But what about Vivi and the ‘Casa’? Danish-born Vivi Bach was married to Austrian actor Dietmar Schönherr for 48 years, till her death earlier this year in Ibiza, where she and Dietmar lived in their retirement. Dietmar Schönherr, in turn, together with the world famous and highly respected and honored Nicaraguan poet, monk, priest and politician, grandson of Polish Jews, Ernesto Cardenal Martínez, founded Casa de Los Tres Mundos in 1989. There is your connection between a Danish Almost-Bond-Girl and this foundation in Nicaragua! The foundation originally aimed to initiate and promote cultural and social projects in Nicaragua, to open doors to an entirely different, creative world, especially for children, through intense cultural exchanges between Europe and Central America, thus combining three worlds [tres mundos] in its walls. Since then Casa de Los Tres Mundos has also taken on the fight against poverty, especially after natural disasters. Austria, Schönherr’s home country, allows its young people to serve their ‘Austrian Service Abroad’ year, an alternative to mandatory military service, here in Granada at Casa de Los Tres Mundo. Overall the German independent, non-denominational non-profit ‘Pan y Arte’ administers charitable activity at the Casa.
Walking through gallery after gallery and courtyards and classrooms, the building continued to unfold before us, until we finally reach the front door.
Stepping back outside and looking around, we realized that we were now on the ‘main drag’, Plaza de la Independencia, near the famous Cathedral, el parque, hotels and all the action. Casa de Los Tres Mundos takes up the entire block between Calle Cervantes and the plaza! And what, do you think, did we see, when we turned around to look back at the building we just left?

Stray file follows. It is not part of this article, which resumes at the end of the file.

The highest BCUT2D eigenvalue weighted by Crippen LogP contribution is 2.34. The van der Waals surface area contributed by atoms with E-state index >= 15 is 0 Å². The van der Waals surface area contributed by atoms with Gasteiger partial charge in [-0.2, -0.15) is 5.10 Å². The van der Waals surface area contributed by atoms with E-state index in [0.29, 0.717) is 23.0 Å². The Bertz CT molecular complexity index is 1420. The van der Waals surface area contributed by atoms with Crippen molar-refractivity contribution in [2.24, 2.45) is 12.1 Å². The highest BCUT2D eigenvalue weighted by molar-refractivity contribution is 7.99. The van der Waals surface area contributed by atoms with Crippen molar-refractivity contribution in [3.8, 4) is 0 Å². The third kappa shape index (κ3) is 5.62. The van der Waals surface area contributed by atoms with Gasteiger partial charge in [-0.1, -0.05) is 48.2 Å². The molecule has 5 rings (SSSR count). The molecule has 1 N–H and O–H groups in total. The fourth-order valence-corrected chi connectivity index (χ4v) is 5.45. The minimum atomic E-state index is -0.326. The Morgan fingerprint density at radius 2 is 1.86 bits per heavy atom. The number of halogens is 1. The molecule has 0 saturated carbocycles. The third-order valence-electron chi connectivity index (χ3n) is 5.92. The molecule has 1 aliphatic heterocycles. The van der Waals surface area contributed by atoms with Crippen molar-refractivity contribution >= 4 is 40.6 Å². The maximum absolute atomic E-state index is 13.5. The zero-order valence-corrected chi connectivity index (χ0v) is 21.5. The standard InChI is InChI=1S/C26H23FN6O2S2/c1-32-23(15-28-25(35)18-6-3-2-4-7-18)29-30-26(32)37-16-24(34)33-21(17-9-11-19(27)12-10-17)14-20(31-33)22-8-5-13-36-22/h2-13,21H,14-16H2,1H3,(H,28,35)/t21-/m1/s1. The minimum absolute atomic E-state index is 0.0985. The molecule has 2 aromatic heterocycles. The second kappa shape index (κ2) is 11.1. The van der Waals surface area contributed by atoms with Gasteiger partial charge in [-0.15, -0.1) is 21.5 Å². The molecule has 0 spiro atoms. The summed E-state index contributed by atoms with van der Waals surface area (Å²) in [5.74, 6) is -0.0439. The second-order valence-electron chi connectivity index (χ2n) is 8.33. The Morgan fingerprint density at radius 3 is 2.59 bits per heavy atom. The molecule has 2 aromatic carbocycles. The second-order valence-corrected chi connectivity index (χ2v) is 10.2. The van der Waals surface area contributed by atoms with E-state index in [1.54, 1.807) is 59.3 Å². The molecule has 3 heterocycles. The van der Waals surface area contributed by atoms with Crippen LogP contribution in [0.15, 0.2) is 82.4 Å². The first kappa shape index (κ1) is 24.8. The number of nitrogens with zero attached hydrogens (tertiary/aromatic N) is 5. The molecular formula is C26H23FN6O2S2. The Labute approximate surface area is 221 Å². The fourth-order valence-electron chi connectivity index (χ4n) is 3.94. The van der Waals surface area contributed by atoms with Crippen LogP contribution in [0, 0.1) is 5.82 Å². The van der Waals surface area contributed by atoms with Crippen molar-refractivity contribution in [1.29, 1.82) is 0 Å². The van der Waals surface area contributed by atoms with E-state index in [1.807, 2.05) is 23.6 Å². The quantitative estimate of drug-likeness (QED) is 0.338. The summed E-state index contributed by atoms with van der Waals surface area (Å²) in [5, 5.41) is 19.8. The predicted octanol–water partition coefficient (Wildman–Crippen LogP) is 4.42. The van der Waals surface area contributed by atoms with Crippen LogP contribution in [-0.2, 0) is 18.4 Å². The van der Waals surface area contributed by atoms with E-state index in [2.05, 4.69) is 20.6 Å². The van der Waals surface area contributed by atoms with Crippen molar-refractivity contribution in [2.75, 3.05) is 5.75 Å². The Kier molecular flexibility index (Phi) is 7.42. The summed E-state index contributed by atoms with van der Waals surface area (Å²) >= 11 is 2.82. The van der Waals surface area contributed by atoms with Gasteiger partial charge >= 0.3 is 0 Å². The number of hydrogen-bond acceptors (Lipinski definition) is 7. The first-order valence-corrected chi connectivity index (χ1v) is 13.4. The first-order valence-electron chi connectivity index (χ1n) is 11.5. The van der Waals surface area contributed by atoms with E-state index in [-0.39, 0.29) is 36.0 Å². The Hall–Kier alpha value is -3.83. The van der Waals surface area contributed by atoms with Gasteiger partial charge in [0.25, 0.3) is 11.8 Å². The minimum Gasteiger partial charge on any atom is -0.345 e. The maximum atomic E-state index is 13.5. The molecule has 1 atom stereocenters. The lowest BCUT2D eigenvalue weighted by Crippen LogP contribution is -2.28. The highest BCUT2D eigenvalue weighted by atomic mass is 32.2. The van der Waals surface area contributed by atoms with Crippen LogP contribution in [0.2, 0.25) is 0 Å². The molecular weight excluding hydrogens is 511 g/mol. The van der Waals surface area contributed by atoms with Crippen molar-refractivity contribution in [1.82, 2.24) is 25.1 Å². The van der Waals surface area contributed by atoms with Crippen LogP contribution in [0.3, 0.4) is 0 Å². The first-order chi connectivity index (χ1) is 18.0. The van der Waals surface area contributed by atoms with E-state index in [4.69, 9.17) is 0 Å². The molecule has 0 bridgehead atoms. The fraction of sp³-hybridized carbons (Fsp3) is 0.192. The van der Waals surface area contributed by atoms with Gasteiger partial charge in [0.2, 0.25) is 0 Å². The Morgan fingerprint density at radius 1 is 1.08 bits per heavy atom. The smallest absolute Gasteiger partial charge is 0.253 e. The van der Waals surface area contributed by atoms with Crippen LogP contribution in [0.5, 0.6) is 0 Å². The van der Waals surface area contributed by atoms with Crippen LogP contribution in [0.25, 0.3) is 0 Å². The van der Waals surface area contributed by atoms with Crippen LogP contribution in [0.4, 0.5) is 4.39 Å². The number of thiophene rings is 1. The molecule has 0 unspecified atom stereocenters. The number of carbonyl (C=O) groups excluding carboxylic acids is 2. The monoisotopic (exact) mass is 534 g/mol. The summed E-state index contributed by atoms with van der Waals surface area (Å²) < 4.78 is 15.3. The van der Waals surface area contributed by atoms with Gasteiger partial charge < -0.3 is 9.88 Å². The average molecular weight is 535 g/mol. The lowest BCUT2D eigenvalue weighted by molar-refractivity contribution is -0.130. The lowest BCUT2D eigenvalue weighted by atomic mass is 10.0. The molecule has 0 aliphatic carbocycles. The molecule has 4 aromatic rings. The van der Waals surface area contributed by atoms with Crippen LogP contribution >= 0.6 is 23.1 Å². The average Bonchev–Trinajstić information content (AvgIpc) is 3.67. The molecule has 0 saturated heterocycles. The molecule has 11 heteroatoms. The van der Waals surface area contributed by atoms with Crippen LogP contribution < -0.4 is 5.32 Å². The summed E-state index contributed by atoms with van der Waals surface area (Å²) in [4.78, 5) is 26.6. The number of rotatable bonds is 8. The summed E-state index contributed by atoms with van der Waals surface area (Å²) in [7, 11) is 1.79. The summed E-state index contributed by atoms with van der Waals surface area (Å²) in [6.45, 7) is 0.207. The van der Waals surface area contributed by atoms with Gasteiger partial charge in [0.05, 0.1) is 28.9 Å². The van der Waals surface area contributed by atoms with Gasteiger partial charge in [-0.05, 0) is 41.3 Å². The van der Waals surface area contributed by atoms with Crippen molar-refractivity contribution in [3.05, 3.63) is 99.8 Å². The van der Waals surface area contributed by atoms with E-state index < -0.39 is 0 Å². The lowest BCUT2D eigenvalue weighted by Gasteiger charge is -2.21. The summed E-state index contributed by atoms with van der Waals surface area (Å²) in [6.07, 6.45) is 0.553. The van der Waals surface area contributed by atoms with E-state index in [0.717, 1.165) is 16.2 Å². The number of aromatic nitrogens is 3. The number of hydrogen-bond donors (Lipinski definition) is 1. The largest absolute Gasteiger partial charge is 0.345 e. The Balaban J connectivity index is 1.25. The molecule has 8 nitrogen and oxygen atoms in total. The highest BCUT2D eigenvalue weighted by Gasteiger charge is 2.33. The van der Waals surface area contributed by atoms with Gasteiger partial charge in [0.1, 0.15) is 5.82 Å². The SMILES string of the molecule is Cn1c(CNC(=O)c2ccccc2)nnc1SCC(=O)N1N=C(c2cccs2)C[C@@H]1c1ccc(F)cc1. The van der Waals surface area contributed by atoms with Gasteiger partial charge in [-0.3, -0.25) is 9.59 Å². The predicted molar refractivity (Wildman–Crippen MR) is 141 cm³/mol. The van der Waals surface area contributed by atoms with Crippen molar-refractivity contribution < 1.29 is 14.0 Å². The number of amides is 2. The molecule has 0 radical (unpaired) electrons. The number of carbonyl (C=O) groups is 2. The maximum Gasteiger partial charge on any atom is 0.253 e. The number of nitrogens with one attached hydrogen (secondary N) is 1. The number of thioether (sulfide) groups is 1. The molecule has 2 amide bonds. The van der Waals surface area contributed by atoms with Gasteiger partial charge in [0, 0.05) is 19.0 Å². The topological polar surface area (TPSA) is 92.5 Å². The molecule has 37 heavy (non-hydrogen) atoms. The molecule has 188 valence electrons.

Okay, you say, so it’s a fairly grand entry with columns and all that. Big deal. But I say, look more closely.
Two lions are chained to the old façade of the building. This is Casa de los Leones! The imposing yellow mansion I pointed out to you at the end of my last post about the city of Granada. This is one of the most important residences in Granada, a symbol of the city’s riches and a hallmark of its Spanish colonial heritage. Casa de los Leones also happens to be Don Ernesto’s ancestral home, the very home, in which he grew up! Ernesto Cardenal and Dietmar Schönherr didn’t just transform any old building in Granada into a home for their foundation, they used THE building in Granada, one with deep historical roots, as well as personal memories. Somehow I think, this lends even more gravitas to their intentions. Also, I think the older name for Plaza de la Independencia is Plaza de los Leones 🙂
Casa de Los Tres Mundos (Wikipedia)
Casa de Los Tres Mundos (Via Nica, local link)
Casa de Los Tres Mundos (Foundation website)
Pan y Arte (“Brot & Kunst” German non-profit umbrella organization)
Casa de Los Leones (Incredible Spanish-language website with highly detailed information on the history of the Casa. Please comment, if you find the one glaring error I noticed!!)
We had Hamilton’s ‘Tormento Climático’ matted and framed in wood, which seemed to be a perfect fit. The framing was done by David Mallette here in Atenas. It now hangs in Barry’s office and is very much enjoyed. Thank you, Hamilton and David!
Postscript #2: Sadly the’Tormento Climático’ doesn’t exist anymore. Together with the stained glass windows and everything else in this part of the house, it fell victim to a wildfire blaze two years later.